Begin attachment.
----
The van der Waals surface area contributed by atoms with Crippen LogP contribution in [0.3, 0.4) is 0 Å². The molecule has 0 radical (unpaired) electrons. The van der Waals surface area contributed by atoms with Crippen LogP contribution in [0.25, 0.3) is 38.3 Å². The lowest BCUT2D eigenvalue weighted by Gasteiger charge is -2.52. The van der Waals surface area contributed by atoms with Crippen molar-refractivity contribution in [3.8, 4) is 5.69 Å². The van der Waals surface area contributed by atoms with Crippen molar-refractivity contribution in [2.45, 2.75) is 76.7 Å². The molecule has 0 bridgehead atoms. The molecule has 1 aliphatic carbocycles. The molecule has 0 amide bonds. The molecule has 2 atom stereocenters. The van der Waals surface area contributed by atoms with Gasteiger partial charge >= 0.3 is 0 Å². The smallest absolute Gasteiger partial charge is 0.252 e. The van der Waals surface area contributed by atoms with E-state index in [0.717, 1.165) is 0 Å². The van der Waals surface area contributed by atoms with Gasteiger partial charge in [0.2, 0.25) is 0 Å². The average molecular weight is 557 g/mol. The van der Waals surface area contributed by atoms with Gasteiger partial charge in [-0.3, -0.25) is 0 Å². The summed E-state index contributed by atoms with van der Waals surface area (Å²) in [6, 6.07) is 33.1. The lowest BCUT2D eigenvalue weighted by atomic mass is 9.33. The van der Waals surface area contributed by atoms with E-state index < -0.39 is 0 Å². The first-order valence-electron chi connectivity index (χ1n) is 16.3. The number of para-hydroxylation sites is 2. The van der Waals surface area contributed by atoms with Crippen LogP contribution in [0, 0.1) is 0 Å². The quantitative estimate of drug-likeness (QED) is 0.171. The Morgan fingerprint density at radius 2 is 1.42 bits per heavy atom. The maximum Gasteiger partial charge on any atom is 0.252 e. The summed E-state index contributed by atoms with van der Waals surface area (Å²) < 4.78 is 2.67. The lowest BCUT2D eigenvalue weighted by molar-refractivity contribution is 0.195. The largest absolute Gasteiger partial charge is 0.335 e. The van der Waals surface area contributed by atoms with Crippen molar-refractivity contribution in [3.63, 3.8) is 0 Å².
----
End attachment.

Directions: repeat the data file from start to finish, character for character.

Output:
The van der Waals surface area contributed by atoms with Crippen LogP contribution in [0.3, 0.4) is 0 Å². The molecule has 0 radical (unpaired) electrons. The van der Waals surface area contributed by atoms with Crippen LogP contribution in [0.25, 0.3) is 38.3 Å². The lowest BCUT2D eigenvalue weighted by Gasteiger charge is -2.52. The van der Waals surface area contributed by atoms with Crippen molar-refractivity contribution in [3.8, 4) is 5.69 Å². The van der Waals surface area contributed by atoms with Crippen molar-refractivity contribution in [2.45, 2.75) is 76.7 Å². The molecule has 0 bridgehead atoms. The molecule has 1 aliphatic carbocycles. The molecule has 0 amide bonds. The molecule has 2 atom stereocenters. The van der Waals surface area contributed by atoms with Gasteiger partial charge >= 0.3 is 0 Å². The smallest absolute Gasteiger partial charge is 0.252 e. The van der Waals surface area contributed by atoms with E-state index in [0.717, 1.165) is 0 Å². The van der Waals surface area contributed by atoms with Gasteiger partial charge in [0.2, 0.25) is 0 Å². The average molecular weight is 557 g/mol. The van der Waals surface area contributed by atoms with Gasteiger partial charge in [-0.3, -0.25) is 0 Å². The summed E-state index contributed by atoms with van der Waals surface area (Å²) in [6, 6.07) is 33.1. The lowest BCUT2D eigenvalue weighted by atomic mass is 9.33. The van der Waals surface area contributed by atoms with E-state index < -0.39 is 0 Å². The first-order valence-electron chi connectivity index (χ1n) is 16.3. The number of para-hydroxylation sites is 2. The van der Waals surface area contributed by atoms with Crippen LogP contribution in [0, 0.1) is 0 Å². The quantitative estimate of drug-likeness (QED) is 0.171. The Morgan fingerprint density at radius 2 is 1.42 bits per heavy atom. The maximum Gasteiger partial charge on any atom is 0.252 e. The summed E-state index contributed by atoms with van der Waals surface area (Å²) < 4.78 is 2.67. The lowest BCUT2D eigenvalue weighted by molar-refractivity contribution is 0.195. The largest absolute Gasteiger partial charge is 0.335 e. The van der Waals surface area contributed by atoms with Crippen molar-refractivity contribution in [3.63, 3.8) is 0 Å².